Murder at Turtle Cove will publish while I am away so here is a quick glimpse of what to expect. The fifth installment in the series finds Lani in a bit of a sticky wicket as the book opens. Below is the unedited opening scene which is followed by a fast paced mystery which will reveal some surprising details about both her boyfriend Luke and her neighbor Shredder.
I sat on my surfboard, perfectly still, watching, waiting. The sun had just begun its ascent into the sky, creating a canvas of orange and red as it reflected off the clouds left from the overnight rain. I felt my body tense as I glanced toward the beach. Fins circled in a tight pattern coming increasingly closer to my dog, Sandy, who waited at the water’s edge. I hoped and prayed Sandy would stay on the beach as he’d been trained to do. So far he’d been content to pace beyond the waterline, barking aggressively as the sharks enjoyed an early meal, but I suspected it was only a matter of time before he gave in to the urge to attack the intruders in order to remove the danger I was certain he could sense. My mind screamed no as he paced closer and closer to the waterline. I knew if I called out he would be more likely to attempt to swim out to me, so I just waited and prayed, then prayed and waited some more.
When I’d arrived that morning the beach and the water had been deserted, which wasn’t all that unusual because the sun had yet to complete its climb over the horizon. Turtle Cove was isolated on the far northwestern corner of the island, known only to the locals who lived in the area. It wasn’t likely to attract the casual surfer on holiday, which was why it was one of my favorite places to surf. I’d been enjoying some of the best waves I’d ever experienced in my life when I noticed the first of what would grow to be at least a half-dozen fins. Being a surfer living in the islands, I knew it was best to just hang back until the sharks had finished their meal, but hanging back and waiting had become an increasingly terrifying experience each time Sandy approached the water.
After several minutes the feeding frenzy came to an end and the sharks began to disperse. My heart beat just a bit faster as several of the sharks swam within arm’s length of my surfboard on their way out of the cove. I lay flat on the fiberglass and tried not to move as two sharks approached the spot where I waited. They circled several times, inching closer with each pass, before moving on and continuing out to sea. It felt as if they could sense my presence and were curious but weren’t really sure what to make of me.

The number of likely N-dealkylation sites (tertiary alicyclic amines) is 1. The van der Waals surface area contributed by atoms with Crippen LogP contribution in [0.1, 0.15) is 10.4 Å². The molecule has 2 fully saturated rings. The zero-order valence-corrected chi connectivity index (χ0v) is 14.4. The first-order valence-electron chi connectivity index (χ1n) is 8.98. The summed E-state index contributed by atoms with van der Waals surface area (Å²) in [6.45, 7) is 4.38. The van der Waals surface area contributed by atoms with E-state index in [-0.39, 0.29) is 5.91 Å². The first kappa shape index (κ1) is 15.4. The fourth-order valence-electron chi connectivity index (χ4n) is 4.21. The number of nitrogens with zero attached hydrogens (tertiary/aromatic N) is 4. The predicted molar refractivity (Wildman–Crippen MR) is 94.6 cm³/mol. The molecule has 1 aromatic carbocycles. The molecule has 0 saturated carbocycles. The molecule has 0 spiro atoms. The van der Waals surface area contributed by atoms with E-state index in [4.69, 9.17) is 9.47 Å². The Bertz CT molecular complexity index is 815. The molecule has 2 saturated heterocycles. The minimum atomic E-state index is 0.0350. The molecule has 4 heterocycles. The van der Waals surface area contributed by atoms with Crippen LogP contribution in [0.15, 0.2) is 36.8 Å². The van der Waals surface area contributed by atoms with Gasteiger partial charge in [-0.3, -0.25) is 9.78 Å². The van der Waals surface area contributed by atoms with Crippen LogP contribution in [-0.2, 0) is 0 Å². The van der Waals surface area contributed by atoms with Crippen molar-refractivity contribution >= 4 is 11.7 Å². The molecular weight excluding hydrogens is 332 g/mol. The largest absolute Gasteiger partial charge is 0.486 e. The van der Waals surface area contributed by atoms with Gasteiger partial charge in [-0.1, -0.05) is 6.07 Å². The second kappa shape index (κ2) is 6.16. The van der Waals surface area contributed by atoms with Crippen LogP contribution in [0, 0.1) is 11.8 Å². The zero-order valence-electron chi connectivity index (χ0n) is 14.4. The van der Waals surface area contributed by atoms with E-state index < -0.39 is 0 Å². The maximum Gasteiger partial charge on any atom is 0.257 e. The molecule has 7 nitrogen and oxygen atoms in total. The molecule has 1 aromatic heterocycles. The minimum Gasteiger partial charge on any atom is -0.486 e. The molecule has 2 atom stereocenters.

I had, on occasion, dove with the tiger sharks that populate the area. They’re not only beautiful and graceful creatures but large predators, ranging from twelve to thirteen feet in length. Although tiger sharks can be dangerous and are responsible for attacks on swimmers and surfers each year, in Hawaii they’re more than just ferocious predators. Here the shark, or mano, is woven into the fabric of Hawaiian culture and history. They’re revered and even worshipped in many native traditions.
As soon as it looked as if the water was clear, I began to swim toward shore, quickly yet quietly. I paused between each stroke, listening for the return of my early morning friends. I scanned the water’s surface as I tried to move silently through the sea. As I approached the beach, Sandy swam out and retrieved something floating on the surface. He dragged it back to the sand, and once I landed on the shore, he lay the prize at my feet. My hand flew to my mouth when I realized what it was he’d brought me. I gasped and turned away as I willed the nausea that had overtaken me to subside. I wasn’t certain what I’d expected to find, but I certainly hadn’t imagined Sandy’s offering to be a who rather than a what. Or at least part of a who. I took several deep breaths, which seemed to quell my racing heart, before I ran to my bag, where I’d left my phone.
If you would like to read the rest of the story the book will publish on March 24. You can preorder it here: